Park officials warn Yellowstone flooding could be a ‘millennial event’

(The hill) – Extreme flooding in Yellowstone National Park could be a “millennial event,” National Park Service officials said during a press call Tuesday night.

“Not my words, but I heard it was a millennial event,” Yellowstone Superintendent Cam Sholly said. “From what I understand, one of the highest cubic feet per second ratings for the Yellowstone River recorded in the 90s was 31,000 CFS and Sunday night we were at 51,000 CFS.”

Sholly noted that despite the historic nature of the floods, such events “seem to be happening more and more frequently.”

Road conditions are particularly treacherous, Sholly said, as the park nears its peak tourist season. Flooding on Highway 89 across the Montana border cut off access to the town of Gardner, he said, and while access has since been restored, several thousand park visitors turned up. found stranded in Gardner with residents at one point.

Sholly added that the road between Gardner and Cooke City, Mt., will likely remain closed for the remainder of the season.

Park County, Mont., Commissioner Bill Berg added that flooding has endangered some basic services on the county side as well as parts of the county accessible only through Yellowstone.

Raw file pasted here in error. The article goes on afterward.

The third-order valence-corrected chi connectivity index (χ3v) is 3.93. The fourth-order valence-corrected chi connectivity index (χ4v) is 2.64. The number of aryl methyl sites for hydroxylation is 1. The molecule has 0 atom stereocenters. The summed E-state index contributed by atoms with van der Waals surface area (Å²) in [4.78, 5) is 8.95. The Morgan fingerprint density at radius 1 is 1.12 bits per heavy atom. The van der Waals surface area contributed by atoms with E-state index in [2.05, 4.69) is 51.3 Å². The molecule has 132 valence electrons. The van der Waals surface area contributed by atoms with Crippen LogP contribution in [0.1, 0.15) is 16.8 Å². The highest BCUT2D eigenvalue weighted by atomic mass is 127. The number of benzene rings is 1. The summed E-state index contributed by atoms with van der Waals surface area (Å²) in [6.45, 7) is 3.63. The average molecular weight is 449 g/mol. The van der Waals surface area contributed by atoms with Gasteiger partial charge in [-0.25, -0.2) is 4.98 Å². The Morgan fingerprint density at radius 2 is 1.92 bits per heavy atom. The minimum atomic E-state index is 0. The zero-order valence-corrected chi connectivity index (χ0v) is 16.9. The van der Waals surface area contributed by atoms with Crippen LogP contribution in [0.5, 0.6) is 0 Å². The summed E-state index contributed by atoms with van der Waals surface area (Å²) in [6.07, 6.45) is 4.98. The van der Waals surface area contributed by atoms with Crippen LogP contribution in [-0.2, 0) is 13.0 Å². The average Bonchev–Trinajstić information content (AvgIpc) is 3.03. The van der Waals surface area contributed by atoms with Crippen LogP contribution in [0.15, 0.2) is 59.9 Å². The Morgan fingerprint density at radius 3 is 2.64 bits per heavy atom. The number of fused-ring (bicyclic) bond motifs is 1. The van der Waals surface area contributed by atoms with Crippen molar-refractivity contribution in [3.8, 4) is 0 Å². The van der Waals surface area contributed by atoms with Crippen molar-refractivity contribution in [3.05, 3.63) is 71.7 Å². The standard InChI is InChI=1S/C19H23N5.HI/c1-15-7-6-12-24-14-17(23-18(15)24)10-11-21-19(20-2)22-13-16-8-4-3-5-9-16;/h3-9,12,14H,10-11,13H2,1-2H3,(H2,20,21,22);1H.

“We cannot provide law enforcement services there at this time. Public Health Services, we cannot go out to pick up trash. Some of these things are pretty basic,” he said. “We can’t go out to help clean the streets because they have their own flooding.”

A combination of heavy rain and mountain snow caused extreme flooding on Monday that forced the park to close first its northern entrances on Monday and then all remaining entrances a few hours later.

On Tuesday, park officials said entrances would not reopen until Wednesday at the earliest. Much of the road leading to the northern entrance appears to have been washed away by video taken by NPS helicopters.

Joseph K. Bennett